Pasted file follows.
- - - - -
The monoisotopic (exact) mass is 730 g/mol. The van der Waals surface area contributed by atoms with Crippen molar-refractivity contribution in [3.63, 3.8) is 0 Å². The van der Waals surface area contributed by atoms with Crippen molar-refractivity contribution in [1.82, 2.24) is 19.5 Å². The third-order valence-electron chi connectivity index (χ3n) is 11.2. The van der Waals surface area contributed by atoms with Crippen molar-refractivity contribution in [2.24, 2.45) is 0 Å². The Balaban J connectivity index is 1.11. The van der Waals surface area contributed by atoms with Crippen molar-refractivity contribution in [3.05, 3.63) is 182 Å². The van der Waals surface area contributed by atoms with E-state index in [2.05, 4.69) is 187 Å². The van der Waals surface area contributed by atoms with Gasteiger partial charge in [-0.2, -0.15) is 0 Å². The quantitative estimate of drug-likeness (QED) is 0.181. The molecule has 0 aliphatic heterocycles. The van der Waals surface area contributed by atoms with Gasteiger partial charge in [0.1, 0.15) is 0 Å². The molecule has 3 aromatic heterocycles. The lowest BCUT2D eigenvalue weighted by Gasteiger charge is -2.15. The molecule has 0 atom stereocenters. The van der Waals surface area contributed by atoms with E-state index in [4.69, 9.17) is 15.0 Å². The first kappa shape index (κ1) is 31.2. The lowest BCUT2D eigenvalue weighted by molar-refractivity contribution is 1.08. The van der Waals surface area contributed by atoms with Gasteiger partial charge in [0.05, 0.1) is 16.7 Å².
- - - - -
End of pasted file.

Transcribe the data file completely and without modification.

The monoisotopic (exact) mass is 730 g/mol. The van der Waals surface area contributed by atoms with Crippen molar-refractivity contribution in [3.63, 3.8) is 0 Å². The van der Waals surface area contributed by atoms with Crippen molar-refractivity contribution in [1.82, 2.24) is 19.5 Å². The third-order valence-electron chi connectivity index (χ3n) is 11.2. The van der Waals surface area contributed by atoms with Crippen molar-refractivity contribution in [2.24, 2.45) is 0 Å². The Balaban J connectivity index is 1.11. The van der Waals surface area contributed by atoms with Crippen molar-refractivity contribution in [3.05, 3.63) is 182 Å². The van der Waals surface area contributed by atoms with E-state index in [2.05, 4.69) is 187 Å². The van der Waals surface area contributed by atoms with Gasteiger partial charge in [-0.2, -0.15) is 0 Å². The quantitative estimate of drug-likeness (QED) is 0.181. The molecule has 0 aliphatic heterocycles. The van der Waals surface area contributed by atoms with Gasteiger partial charge in [0.1, 0.15) is 0 Å². The molecule has 3 aromatic heterocycles. The lowest BCUT2D eigenvalue weighted by Gasteiger charge is -2.15. The molecule has 0 atom stereocenters. The van der Waals surface area contributed by atoms with E-state index in [4.69, 9.17) is 15.0 Å². The first kappa shape index (κ1) is 31.2. The lowest BCUT2D eigenvalue weighted by molar-refractivity contribution is 1.08. The van der Waals surface area contributed by atoms with Gasteiger partial charge in [0.05, 0.1) is 16.7 Å².